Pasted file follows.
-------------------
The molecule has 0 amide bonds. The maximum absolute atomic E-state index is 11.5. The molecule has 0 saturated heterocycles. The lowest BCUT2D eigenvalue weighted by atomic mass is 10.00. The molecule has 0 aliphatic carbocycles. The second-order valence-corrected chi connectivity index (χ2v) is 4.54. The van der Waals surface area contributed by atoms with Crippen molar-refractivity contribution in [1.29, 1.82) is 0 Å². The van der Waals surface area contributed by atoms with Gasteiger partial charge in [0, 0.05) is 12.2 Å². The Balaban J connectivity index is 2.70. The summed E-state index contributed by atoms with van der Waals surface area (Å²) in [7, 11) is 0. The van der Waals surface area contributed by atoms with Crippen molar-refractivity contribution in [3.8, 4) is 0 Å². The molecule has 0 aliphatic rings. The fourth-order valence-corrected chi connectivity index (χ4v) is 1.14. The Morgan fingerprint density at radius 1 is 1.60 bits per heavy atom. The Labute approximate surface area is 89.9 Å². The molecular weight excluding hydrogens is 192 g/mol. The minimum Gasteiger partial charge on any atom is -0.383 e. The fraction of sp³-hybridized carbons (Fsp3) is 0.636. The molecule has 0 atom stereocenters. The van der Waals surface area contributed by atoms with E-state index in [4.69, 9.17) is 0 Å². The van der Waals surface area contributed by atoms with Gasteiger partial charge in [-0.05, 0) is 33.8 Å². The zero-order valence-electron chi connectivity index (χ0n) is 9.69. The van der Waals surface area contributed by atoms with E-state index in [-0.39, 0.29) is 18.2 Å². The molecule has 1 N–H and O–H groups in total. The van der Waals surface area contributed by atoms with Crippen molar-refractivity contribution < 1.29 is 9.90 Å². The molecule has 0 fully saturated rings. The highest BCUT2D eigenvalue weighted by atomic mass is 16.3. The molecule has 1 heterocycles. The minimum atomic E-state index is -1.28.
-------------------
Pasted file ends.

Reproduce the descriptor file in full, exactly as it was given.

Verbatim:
The molecule has 0 amide bonds. The maximum absolute atomic E-state index is 11.5. The molecule has 0 saturated heterocycles. The lowest BCUT2D eigenvalue weighted by atomic mass is 10.00. The molecule has 0 aliphatic carbocycles. The second-order valence-corrected chi connectivity index (χ2v) is 4.54. The van der Waals surface area contributed by atoms with Crippen molar-refractivity contribution in [1.29, 1.82) is 0 Å². The van der Waals surface area contributed by atoms with Gasteiger partial charge in [0, 0.05) is 12.2 Å². The Balaban J connectivity index is 2.70. The summed E-state index contributed by atoms with van der Waals surface area (Å²) in [7, 11) is 0. The van der Waals surface area contributed by atoms with Crippen molar-refractivity contribution in [3.8, 4) is 0 Å². The molecule has 0 aliphatic rings. The fourth-order valence-corrected chi connectivity index (χ4v) is 1.14. The Morgan fingerprint density at radius 1 is 1.60 bits per heavy atom. The Labute approximate surface area is 89.9 Å². The molecular weight excluding hydrogens is 192 g/mol. The minimum Gasteiger partial charge on any atom is -0.383 e. The fraction of sp³-hybridized carbons (Fsp3) is 0.636. The molecule has 0 atom stereocenters. The van der Waals surface area contributed by atoms with E-state index in [4.69, 9.17) is 0 Å². The van der Waals surface area contributed by atoms with Gasteiger partial charge in [-0.05, 0) is 33.8 Å². The zero-order valence-electron chi connectivity index (χ0n) is 9.69. The van der Waals surface area contributed by atoms with E-state index in [-0.39, 0.29) is 18.2 Å². The molecule has 1 N–H and O–H groups in total. The van der Waals surface area contributed by atoms with Crippen molar-refractivity contribution < 1.29 is 9.90 Å². The molecule has 0 fully saturated rings. The highest BCUT2D eigenvalue weighted by atomic mass is 16.3. The molecule has 1 heterocycles. The minimum atomic E-state index is -1.28.